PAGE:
Last fall, an aberrant chocolate chip cookie turned up in my Instagram feed. As wide as a salad plate and flat as a flounder, it appeared thin, but it was somehow layered with slabs of chocolate. Oddest of all, it was ringed, like a tree trunk — as if a chunk of chocolate had been dropped in the center and somehow made waves out to the edges. I assumed it was a mutant, posted by a troubled baker as a cry for help.
But soon, the rippled cookie appeared again and again, even in the Instagram account of Martha Stewart’s vast test kitchen. Posters crowed about the crisp ridges and soft centers.
I grew curious. It seems impossible that there’s anything new to say about basic chocolate chip cookies. But a recipe that spreads across Instagram cannot be lightly dismissed.
I tracked down the recipe, and then its author, Sarah Kieffer, who described the sacred rite of the ripples.
“It’s all in the pan-bang,” she said.
Here’s how it works: After the cookies have risen a bit in the oven, she pulls out the cookie sheet and bangs it hard on top of the stove, or the oven rack. Just as a half-done cake falls in the center when bumped, the middle of the cookie collapses, pushing barely-baked dough to the edges. She repeats the process at intervals, building up the crinkled rim that makes it possible to have both soft and crunchy textures in a single cookie. It is, I can attest, a leap forward in cookie technology.
It’s not clear even to Kieffer how the pan-bang came to her. But as a trained baker, she had the skills to develop a recipe around it that maximizes the ripple effect: making the cookies very large, chilling the dough balls before baking and using chopped chocolate instead of chips.
“I can’t imagine a better chocolate chip cookie,” said Kieffer, who usually generates over 2,000 “likes” for each image. “But you never know what someone else will think of.”
Giant Crinkled Chocolate Chip Cookies
- 2 cups all-purpose flour
- 1/2 teaspoon baking soda
- 3/4 teaspoon salt
- 1/2 pound unsalted butter (2 sticks), room temperature
- 1-1/2 cups sugar
- 1/4 cup packed light or dark brown sugar
- 1 egg
- 1-1/2 teaspoons vanilla extract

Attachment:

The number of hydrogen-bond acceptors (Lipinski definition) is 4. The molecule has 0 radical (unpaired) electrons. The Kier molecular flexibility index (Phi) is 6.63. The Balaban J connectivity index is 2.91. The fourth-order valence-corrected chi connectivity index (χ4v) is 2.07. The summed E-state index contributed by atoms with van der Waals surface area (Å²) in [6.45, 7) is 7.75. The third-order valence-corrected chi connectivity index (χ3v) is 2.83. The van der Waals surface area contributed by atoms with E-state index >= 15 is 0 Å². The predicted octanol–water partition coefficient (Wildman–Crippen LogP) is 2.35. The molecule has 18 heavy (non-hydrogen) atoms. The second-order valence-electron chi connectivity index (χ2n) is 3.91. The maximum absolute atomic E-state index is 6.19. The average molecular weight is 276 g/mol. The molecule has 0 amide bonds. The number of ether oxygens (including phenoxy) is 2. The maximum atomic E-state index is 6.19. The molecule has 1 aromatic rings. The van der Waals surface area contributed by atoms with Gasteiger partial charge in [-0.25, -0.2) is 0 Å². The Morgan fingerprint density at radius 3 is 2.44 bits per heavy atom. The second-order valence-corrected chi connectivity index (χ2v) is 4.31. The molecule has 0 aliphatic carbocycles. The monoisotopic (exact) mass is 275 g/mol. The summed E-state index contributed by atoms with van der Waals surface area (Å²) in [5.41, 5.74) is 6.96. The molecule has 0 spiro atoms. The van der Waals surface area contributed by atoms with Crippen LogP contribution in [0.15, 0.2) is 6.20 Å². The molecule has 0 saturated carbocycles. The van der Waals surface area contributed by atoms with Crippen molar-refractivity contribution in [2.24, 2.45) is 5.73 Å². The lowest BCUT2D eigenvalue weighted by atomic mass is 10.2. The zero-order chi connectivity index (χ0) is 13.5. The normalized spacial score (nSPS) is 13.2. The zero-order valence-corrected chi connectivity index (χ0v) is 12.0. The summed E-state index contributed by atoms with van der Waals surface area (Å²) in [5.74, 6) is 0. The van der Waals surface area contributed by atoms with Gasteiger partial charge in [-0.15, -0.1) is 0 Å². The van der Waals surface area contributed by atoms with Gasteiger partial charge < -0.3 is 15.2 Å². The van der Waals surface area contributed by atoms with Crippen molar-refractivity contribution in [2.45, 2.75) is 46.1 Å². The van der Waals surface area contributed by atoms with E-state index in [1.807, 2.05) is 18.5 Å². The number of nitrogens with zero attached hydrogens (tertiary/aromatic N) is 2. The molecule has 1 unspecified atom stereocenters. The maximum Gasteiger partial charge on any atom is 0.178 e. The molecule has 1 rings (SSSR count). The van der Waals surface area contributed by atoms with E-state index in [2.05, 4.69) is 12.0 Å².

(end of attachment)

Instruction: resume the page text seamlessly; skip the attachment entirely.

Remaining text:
- 2 tablespoons water
- 6 ounces bittersweet chocolate (about 60 percent cacao solids), chopped into coarse pieces, creating bits and shards
Adjust an oven rack to middle position. Heat oven to 350 degrees. Line 2 baking sheets with foil, parchment or nonstick baking mats.
In a small bowl, whisk flour, baking soda and salt.
Using a mixer, beat butter on medium until creamy. Add sugars and beat on medium until light and fluffy, 2 to 3 minutes. Add egg, vanilla and water; mix on low to combine.
Add flour mixture; mix on low until combined. Mix in chocolate. (At this point, the dough can be refrigerated for several hours or overnight.)
Form dough into 3-1/2-ounce balls (a heaping 1/3 cup). Place 4 balls equal distance apart on prepared pan. Transfer to freezer for 15 minutes. After first baking sheet goes in oven, put second one in freezer.
Bake 10 minutes, until cookies are puffed slightly in center. Lift baking sheet and let it drop down against oven rack, so edges of cookies set and insides fall back down. (This will feel wrong, but trust me.) Bang it down, if necessary, to make centers fall.
Let bake again 2 to 3 minutes more, until cookies puff up again, then repeat lifting and dropping pan. Repeat every 3 minutes, to create ridges around edges of cookies. Bake 16 to 18 minutes total, until cookies have spread out and edges are golden brown. Centers should be much lighter and not fully cooked.
Transfer baking sheet to rack; let cool completely before removing cookies. Repeat with remaining cookies. Makes 10 large cookies.
Nutritional information unavailable.